With every case of suspected fibroids, before a definitive diagnosis, doctors take care to inquire about the risk of cancer. After all, unidentified growths aren’t always benign, and malignant tumors can arise from the smooth muscle of the uterus. However, fibroids aren’t cancerous, and in those rare instances that cancer is detected, these growths are known as uterine leiomyosarcoma, or for short, uterine sarcoma - a distinctly different classification of tumor. Rarely (less than one in 1,000 patients), a uterine sarcoma will occur and it’s not the case of a fibroid turning into cancer.
At VIVA EVE, we screen for cancer by taking into consideration your risk factors, including age, medical history, and overall health, as well as reviewing the results of the specific tests we do to determine if you are at substantial risk for cancer. Based on that analysis and the totality of your unique circumstances, we make reasonable, different recommendations because some fibroid treatments are not recommended to patients who had cancer or have a high risk for cancer.
Fibroids and Risk Factors for Cancer
When cancerous fibroids are discovered, they are not fibroids at all. They are cancerous tumors that arise from the smooth muscle tissue of the uterus called uterine sarcoma. Uterine sarcoma is not the only cancer of the uterus: endometrial cancer is the most common cancer of the female reproductive system and occurs when cancerous cells develop in the lining of the uterus. Approximately 92 percent of uterine cancer cases are endometrial cancer.
Risk factors that increase a woman’s chance of developing uterine sarcoma include:
- Tamoxifen - Women who have been treated with Tamoxifen for breast cancer are at higher risk of developing uterine cancer.
- Radiation Therapy - Women who have been exposed to x-rays or past radiation therapy to the pelvic area are at higher risk of developing uterine cancer.
- African-American Race - Women of African-American descent are twice as likely to develop uterine sarcoma than other racial groups.
Symptoms of Fibroid-Like Cancers
Although rare, uterine sarcoma may be discovered during preliminary testing for fibroids. Signs that differentiate uterine sarcoma from fibroids include:
- Postmenopausal bleeding or abnormal vaginal bleeding not caused by menstruation.
- A mass, lump or growth that can be felt in the pelvic region or vagina.
- A feeling of fullness in the pelvic region or abdomen.
- Pelvic pain.
- Frequent urination.
- Certain types of abnormal pap smears.
- Certain findings on imaging, or abnormal endometrial sampling.
- Abnormal vaginal discharge without any visible blood.
Testing Options in Forest Hills, Queens
Many patients turn to VIVA EVE’s fibroid treatment center for a second opinion in diagnosing their fibroids. While a pelvic exam and transvaginal ultrasound may suggest the presence of fibroids, additional steps must be taken to more thoroughly screen for the potential of cancer. An MRI, pap smear, and biopsy are ordered before the treatment stage to make the most probable determination.
If cancer is suspected, you will be referred to a gynecological oncologist to confirm the diagnosis.
Testing methods to discover cancer include:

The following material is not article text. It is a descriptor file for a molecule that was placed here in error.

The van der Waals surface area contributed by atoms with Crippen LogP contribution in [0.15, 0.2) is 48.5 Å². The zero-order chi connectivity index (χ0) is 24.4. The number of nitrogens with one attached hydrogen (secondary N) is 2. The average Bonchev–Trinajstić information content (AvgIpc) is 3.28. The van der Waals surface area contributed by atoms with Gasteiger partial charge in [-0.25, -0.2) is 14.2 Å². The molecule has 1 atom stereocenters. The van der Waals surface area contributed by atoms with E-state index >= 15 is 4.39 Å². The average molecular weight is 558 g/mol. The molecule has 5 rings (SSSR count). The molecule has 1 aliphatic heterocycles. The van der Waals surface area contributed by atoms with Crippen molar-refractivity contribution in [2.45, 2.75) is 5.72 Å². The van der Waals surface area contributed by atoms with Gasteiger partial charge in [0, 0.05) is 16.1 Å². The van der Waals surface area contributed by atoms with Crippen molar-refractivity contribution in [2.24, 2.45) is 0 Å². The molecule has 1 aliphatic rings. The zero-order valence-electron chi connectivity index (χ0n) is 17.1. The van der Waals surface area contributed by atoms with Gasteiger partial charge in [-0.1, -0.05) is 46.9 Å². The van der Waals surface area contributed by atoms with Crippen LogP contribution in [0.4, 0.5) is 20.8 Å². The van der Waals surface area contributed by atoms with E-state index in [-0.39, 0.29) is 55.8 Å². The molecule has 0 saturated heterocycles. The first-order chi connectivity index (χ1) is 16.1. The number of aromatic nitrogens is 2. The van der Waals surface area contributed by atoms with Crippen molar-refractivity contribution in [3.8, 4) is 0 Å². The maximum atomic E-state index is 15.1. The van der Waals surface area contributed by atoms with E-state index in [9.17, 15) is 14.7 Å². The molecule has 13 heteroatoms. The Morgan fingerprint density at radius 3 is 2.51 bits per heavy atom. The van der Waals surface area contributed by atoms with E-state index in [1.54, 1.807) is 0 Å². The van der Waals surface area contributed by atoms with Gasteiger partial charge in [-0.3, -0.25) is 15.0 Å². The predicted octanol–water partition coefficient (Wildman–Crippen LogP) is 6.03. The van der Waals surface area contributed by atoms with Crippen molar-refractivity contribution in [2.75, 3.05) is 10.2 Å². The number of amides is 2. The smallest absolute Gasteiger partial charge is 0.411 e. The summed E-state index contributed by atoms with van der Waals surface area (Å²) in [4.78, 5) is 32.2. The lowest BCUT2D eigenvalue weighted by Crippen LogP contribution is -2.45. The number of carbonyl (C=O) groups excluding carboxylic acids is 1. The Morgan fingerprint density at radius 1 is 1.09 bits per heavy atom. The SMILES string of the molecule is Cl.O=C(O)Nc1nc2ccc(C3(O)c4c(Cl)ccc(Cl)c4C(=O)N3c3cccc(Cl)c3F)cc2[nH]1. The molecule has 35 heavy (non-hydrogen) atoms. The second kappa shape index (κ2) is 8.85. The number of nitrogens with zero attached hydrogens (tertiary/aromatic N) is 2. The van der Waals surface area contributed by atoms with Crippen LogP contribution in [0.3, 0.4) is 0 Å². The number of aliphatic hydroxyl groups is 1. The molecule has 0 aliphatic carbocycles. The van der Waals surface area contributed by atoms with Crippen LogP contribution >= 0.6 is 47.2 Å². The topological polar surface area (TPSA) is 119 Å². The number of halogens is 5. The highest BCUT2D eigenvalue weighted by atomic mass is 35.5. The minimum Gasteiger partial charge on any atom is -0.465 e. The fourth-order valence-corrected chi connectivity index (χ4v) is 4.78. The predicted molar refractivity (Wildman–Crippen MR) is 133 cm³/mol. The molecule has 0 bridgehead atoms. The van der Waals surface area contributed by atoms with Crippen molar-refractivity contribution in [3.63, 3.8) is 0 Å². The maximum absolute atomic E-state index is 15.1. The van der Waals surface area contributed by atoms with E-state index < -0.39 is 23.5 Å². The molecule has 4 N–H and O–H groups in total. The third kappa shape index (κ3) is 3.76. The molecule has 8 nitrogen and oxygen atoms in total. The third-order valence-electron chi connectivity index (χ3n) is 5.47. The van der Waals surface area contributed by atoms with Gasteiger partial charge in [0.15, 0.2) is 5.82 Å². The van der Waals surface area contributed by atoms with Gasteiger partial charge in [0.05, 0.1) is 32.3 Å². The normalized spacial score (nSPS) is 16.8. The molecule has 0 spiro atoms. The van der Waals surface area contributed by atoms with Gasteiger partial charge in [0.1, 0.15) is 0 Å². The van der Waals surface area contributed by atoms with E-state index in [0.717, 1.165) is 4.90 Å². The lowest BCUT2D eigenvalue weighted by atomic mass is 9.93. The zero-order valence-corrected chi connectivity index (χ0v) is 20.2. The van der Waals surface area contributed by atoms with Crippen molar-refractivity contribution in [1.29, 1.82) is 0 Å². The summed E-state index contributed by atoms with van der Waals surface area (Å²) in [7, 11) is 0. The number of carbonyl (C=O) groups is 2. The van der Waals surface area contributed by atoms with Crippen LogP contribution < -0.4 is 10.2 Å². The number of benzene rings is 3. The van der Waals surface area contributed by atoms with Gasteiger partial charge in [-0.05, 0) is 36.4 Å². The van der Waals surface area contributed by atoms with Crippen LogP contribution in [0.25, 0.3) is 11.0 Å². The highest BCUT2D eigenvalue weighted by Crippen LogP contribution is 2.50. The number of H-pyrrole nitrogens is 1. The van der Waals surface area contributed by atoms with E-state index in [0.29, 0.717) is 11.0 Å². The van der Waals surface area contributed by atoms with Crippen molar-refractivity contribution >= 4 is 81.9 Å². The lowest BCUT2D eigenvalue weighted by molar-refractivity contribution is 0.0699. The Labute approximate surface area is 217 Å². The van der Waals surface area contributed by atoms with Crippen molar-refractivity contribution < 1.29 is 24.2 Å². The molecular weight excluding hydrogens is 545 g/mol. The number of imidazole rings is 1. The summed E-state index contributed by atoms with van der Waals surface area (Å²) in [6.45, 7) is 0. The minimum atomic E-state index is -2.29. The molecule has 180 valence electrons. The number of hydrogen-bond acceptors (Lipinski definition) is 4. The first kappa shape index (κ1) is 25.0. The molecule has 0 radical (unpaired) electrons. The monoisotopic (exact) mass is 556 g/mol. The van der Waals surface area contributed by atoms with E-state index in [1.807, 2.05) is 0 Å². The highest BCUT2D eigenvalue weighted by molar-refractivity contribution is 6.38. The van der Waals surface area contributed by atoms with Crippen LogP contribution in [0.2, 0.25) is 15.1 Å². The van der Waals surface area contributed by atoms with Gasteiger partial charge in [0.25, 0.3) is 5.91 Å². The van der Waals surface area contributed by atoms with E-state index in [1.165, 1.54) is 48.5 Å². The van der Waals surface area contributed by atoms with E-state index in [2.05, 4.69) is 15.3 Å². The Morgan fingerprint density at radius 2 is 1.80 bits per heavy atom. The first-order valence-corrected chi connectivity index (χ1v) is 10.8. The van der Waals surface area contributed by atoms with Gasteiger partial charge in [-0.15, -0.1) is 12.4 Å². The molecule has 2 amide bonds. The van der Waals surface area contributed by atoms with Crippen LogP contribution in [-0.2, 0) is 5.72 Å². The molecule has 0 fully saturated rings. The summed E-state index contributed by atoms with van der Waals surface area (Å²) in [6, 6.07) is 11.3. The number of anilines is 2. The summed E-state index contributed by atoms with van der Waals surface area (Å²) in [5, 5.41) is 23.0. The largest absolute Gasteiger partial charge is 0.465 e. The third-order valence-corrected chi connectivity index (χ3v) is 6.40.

- Endometrial biopsy. Your doctor inserts a thin tube through your cervix to collect a tissue sample from your uterus’ lining. He examines it under a microscope.
- Hysteroscopy. Your doctor uses a small, flexible, and lighted tube, put into the uterus through the cervix, to view the inside of your uterus and look for visible fibroids.
- Transvaginal ultrasound. Your doctor inserts a probe into your vagina that emits sound waves. These sound waves generate pictures of your uterus so your fibroid doctor can identify any abnormalities.
New York City Treatment Options at VIVA EVE
While VIVA EVE does not treat patients with cancer, our board-certified fibroid specialists offer a full range of fibroid treatment options, including less-invasive procedures. Visit our center for uterine fibroids and meet with one of our fibroid experts who will partner with you to create a treatment plan that’s right for you. They can provide you with a number of surgical and nonsurgical alternatives, including uterine fibroid embolization (UFE):
- Uterine fibroid embolization (UFE). UFE is a nonsurgical procedure to block blood flow to the fibroids, causing them to shrink. There is a less than one-week recovery with few major complications. 90% success rate and recurrence is uncommon.
- Myomectomy. A myomectomy is the surgical removal of fibroid tumors. Although it relieves symptoms and preserves the uterus, fibroids may recur. There are risks associated with surgery and general anesthesia. Recovery varies from two days to six weeks.
- Hysterectomy. A hysterectomy is the surgical removal of the uterus. It permanently relieves symptoms, but cause the loss of fertility. There are hormonal changes if ovaries are removed. There are risks associated with surgery and general anesthesia. Recovery varies from two to six weeks.
- Hormone treatment. This medication treats your fibroids by blocking estrogen and progesterone production temporarily. It induces menopause-like symptoms as a result of the hormonal changes. In almost all cases, once hormone therapy has been stopped, fibroids grow back.
If your health is being affected by what you suspect may be fibroids, there's no substitution for advice from an expert. If you’re looking for a New York City gynecologist specializing in fibroids, VIVA EVE will provide you with a diagnosis and compassionate care. Schedule a consultation to meet with a fibroid expert today.